MONTHLY values of the SOI rose from minus 2.1 for October to minus plus 10.1 for November.
Rather than indicating a potential La Nina climate pattern or significant improvement in the seasonal outlook, the rise in SOI value can be at least in part attributed to the recent passage of Tropical Cyclone Alessia.
Alessia was a small category 1 cyclone that tracked across the Northern Territory near Darwin and into the Gulf of Carpentaria during the second half of November.
It then dissipated over northern Queensland where it brought some welcome relief rain to drought-affected areas.
Based on this shift in monthly values the SOI is now in a rapidly rising phase.
A rapidly rising SOI phase at this time of year gives a mixed seasonal outlook for Queensland.
Throughout the south-west quarter of the state there is a 50 to 70% chance of getting at least median rainfall for December through to the end of February.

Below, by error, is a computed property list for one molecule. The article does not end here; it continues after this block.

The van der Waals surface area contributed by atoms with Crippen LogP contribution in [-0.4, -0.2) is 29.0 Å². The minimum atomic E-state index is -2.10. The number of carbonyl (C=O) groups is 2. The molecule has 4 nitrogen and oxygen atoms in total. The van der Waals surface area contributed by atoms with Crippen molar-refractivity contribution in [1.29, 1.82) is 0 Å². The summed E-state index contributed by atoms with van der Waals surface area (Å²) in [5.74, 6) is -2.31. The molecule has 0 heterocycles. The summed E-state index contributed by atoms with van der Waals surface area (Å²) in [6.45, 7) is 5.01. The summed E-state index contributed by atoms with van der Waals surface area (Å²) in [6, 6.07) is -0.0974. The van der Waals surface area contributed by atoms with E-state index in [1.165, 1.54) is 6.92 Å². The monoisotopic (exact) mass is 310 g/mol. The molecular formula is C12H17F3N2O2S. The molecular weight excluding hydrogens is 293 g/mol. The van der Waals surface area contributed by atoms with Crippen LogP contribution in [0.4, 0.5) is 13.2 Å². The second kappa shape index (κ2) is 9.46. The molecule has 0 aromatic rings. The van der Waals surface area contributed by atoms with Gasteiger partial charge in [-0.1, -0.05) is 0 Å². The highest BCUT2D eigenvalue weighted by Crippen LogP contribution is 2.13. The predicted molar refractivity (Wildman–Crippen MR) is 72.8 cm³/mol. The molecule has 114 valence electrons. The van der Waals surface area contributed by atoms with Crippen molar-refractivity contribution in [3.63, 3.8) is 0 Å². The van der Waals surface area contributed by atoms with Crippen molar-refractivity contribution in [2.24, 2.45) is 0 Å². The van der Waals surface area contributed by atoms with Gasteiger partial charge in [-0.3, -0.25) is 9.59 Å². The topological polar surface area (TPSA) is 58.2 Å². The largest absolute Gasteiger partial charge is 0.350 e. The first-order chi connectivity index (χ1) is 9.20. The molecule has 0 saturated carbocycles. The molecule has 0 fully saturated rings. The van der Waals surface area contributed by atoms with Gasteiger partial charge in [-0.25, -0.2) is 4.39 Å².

This is somewhat in comparison to the rest of the state where there is a lower 30 to 50% chance of getting at least median rainfall for December to February.
However if the SOI is a consistently positive phase at the end of December, the seasonal outlook for the rest of summer would be expected to improve.
The last time there was a rapidly rising SOI phase at the end of November was in 2006.
Other years since 1950 that have had the same SOI phase at the end of October include: 1959, 1960, 1969, 1973, 1976, 1981, 1984, 1993 and 2001.
It may be useful to find out what rainfall and seasonal conditions where like in your area for November to January in those years.
More information can be found at http://www.longpaddock.qld.gov.au or in the Rainman package.